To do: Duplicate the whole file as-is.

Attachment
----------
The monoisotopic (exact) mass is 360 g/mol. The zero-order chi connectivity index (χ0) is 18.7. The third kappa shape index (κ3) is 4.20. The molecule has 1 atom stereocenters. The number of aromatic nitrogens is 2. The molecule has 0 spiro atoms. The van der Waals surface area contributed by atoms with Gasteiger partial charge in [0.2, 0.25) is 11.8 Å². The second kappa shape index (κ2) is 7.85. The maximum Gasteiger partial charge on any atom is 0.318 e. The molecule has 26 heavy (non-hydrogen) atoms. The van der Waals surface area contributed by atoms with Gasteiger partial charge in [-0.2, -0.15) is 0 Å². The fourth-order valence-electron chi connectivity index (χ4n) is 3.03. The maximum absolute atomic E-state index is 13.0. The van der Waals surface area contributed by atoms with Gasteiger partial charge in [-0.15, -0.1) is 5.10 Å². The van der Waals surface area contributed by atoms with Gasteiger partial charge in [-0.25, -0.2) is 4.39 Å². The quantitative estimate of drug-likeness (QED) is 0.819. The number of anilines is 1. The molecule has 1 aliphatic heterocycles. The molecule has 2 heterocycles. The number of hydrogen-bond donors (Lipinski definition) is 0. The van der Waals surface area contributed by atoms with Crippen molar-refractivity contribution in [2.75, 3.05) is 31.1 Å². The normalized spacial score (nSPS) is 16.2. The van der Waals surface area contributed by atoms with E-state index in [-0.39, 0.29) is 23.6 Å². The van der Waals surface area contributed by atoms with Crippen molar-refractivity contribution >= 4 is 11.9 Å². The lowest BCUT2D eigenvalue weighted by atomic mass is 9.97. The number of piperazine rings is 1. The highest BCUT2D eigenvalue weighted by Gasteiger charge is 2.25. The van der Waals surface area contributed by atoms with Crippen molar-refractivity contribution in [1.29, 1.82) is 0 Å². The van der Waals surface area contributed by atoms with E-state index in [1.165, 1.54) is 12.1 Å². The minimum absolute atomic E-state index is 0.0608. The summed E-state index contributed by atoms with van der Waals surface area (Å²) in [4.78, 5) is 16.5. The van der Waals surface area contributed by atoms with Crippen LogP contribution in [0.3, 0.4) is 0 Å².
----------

The monoisotopic (exact) mass is 360 g/mol. The zero-order chi connectivity index (χ0) is 18.7. The third kappa shape index (κ3) is 4.20. The molecule has 1 atom stereocenters. The number of aromatic nitrogens is 2. The molecule has 0 spiro atoms. The van der Waals surface area contributed by atoms with Gasteiger partial charge in [0.2, 0.25) is 11.8 Å². The second kappa shape index (κ2) is 7.85. The maximum Gasteiger partial charge on any atom is 0.318 e. The molecule has 26 heavy (non-hydrogen) atoms. The van der Waals surface area contributed by atoms with Gasteiger partial charge in [-0.2, -0.15) is 0 Å². The fourth-order valence-electron chi connectivity index (χ4n) is 3.03. The maximum absolute atomic E-state index is 13.0. The van der Waals surface area contributed by atoms with Gasteiger partial charge in [-0.15, -0.1) is 5.10 Å². The van der Waals surface area contributed by atoms with Gasteiger partial charge in [-0.25, -0.2) is 4.39 Å². The quantitative estimate of drug-likeness (QED) is 0.819. The number of anilines is 1. The molecule has 1 aliphatic heterocycles. The molecule has 2 heterocycles. The number of hydrogen-bond donors (Lipinski definition) is 0. The van der Waals surface area contributed by atoms with Crippen molar-refractivity contribution in [2.75, 3.05) is 31.1 Å². The normalized spacial score (nSPS) is 16.2. The van der Waals surface area contributed by atoms with E-state index in [-0.39, 0.29) is 23.6 Å². The van der Waals surface area contributed by atoms with Crippen molar-refractivity contribution >= 4 is 11.9 Å². The lowest BCUT2D eigenvalue weighted by atomic mass is 9.97. The number of piperazine rings is 1. The highest BCUT2D eigenvalue weighted by Gasteiger charge is 2.25. The van der Waals surface area contributed by atoms with Crippen molar-refractivity contribution in [1.29, 1.82) is 0 Å². The van der Waals surface area contributed by atoms with E-state index in [1.165, 1.54) is 12.1 Å². The minimum absolute atomic E-state index is 0.0608. The summed E-state index contributed by atoms with van der Waals surface area (Å²) in [4.78, 5) is 16.5. The van der Waals surface area contributed by atoms with Crippen LogP contribution in [0.3, 0.4) is 0 Å².